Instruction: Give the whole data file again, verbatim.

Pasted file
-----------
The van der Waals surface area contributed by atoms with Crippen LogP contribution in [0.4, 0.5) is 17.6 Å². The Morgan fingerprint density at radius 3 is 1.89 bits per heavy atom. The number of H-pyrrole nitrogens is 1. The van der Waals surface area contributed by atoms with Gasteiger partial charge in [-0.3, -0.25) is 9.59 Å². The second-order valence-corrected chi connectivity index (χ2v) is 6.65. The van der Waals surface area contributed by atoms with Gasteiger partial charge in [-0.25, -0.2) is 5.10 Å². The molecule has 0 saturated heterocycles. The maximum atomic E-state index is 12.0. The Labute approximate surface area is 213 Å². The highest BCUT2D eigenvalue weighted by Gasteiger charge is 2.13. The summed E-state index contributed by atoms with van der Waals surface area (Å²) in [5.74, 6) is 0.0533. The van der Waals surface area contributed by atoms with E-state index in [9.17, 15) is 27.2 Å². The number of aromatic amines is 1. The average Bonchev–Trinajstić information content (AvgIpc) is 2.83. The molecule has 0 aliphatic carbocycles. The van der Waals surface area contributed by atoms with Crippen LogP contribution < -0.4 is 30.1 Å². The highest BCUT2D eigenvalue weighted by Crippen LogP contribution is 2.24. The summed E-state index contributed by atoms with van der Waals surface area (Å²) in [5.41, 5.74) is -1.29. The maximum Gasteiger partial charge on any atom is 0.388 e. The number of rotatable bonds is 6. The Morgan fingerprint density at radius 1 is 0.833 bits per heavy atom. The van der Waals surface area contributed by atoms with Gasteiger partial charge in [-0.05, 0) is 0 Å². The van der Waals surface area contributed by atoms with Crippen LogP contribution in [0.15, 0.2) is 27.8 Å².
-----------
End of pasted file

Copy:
The van der Waals surface area contributed by atoms with Crippen LogP contribution in [0.4, 0.5) is 17.6 Å². The Morgan fingerprint density at radius 3 is 1.89 bits per heavy atom. The number of H-pyrrole nitrogens is 1. The van der Waals surface area contributed by atoms with Gasteiger partial charge in [-0.3, -0.25) is 9.59 Å². The second-order valence-corrected chi connectivity index (χ2v) is 6.65. The van der Waals surface area contributed by atoms with Gasteiger partial charge in [-0.25, -0.2) is 5.10 Å². The molecule has 0 saturated heterocycles. The maximum atomic E-state index is 12.0. The Labute approximate surface area is 213 Å². The highest BCUT2D eigenvalue weighted by Gasteiger charge is 2.13. The summed E-state index contributed by atoms with van der Waals surface area (Å²) in [5.74, 6) is 0.0533. The van der Waals surface area contributed by atoms with E-state index in [9.17, 15) is 27.2 Å². The number of aromatic amines is 1. The average Bonchev–Trinajstić information content (AvgIpc) is 2.83. The molecule has 0 aliphatic carbocycles. The van der Waals surface area contributed by atoms with Crippen LogP contribution < -0.4 is 30.1 Å². The highest BCUT2D eigenvalue weighted by Crippen LogP contribution is 2.24. The summed E-state index contributed by atoms with van der Waals surface area (Å²) in [5.41, 5.74) is -1.29. The maximum Gasteiger partial charge on any atom is 0.388 e. The number of rotatable bonds is 6. The Morgan fingerprint density at radius 1 is 0.833 bits per heavy atom. The van der Waals surface area contributed by atoms with Gasteiger partial charge in [-0.05, 0) is 0 Å². The van der Waals surface area contributed by atoms with Crippen LogP contribution in [0.15, 0.2) is 27.8 Å².